origin-creating sense, on account of our being accustomed to thinking—when we think of it at all—only of a retroactive pushing and driving together of something that has been dispersed.

Regarding the second point enumerated above: when we attempt to think harvesting and the harvest, gathering and forgathering, in the sense just elucidated, then perhaps we may eventually come to intuit the originary essence of the Λόγος, and that means to think its essence as one with what the early thinkers of the Greeks named when they used the name φύσις/ἀλήθεια . From the saying of Heraclitus’s we learn that λόγος unveils itself as ἓν πάντα εἶναι, as the all-uniting One. It is hardly necessary now to call special attention to the fact that the Λόγος, thought as the originary harvest and forgathering, cannot unveil itself as anything other than [270] the all-uniting One. But, with all of this we are only at the beginning of the attempt to think the Λόγος . Only one thing has been established thus far: namely, that the common meaning of λέγειν and λόγος—that is, in the sense of assertion, saying, speech, word, and word-meaning—does not allow the originary essence of the Λόγος to appear. We can, however, already see the following as well: that the common meaning of λόγος as speech and assertion is not suited to making the essence of λόγος, which has been shown to be harvest and gathering, accessible and understandable. However, it is very possible that a way may reveal itself that allows us to see how the common meaning of lesen as a taking-up and grasping of writing and the written word, speech and the spoken word, originates from out of the originally thought λέγειν: reading as gathering.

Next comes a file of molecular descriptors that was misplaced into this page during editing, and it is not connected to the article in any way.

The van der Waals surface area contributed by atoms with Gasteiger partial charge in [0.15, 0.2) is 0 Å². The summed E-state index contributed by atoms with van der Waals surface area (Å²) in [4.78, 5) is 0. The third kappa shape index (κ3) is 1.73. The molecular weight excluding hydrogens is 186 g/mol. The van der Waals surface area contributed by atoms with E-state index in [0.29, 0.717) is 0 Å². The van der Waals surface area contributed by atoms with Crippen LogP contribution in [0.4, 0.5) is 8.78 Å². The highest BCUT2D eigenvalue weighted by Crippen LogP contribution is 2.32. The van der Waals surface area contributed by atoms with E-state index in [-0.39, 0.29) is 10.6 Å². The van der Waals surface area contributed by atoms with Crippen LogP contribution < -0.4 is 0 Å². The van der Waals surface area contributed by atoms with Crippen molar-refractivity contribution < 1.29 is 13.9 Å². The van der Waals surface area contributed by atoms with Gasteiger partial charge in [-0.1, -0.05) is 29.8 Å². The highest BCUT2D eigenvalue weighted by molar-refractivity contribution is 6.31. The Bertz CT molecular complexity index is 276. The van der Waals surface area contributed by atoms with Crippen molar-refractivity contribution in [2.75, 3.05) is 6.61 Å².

1) Expanded reconsideration of λόγος within the horizon of the meta-physical doctrine of ideas and of the to-be-thought pre-metaphysical essence of the Λόγος as the naming of being

Logic thinks λόγος as the assertion. In an assertion, something is being addressed as something. That in terms of which the particular thing is even capable of being addressed constitutes what is addressable about that thing. What something is—i.e., the what-being of something (for example, the house-ness of a house, the blooming of a blossom)—is conceived of by Plato as the ἰδέα, the look, the visage, which reveals the thing in question in such a way that through this it shows itself in its what-being. However, these ‘visages’ of things and of particular beings are, when judged from the perspective of their visibility, not visible in a sensible

Answering the question: What is the Λόγος?    205

Heraclitus (GA 55) by Martin Heidegger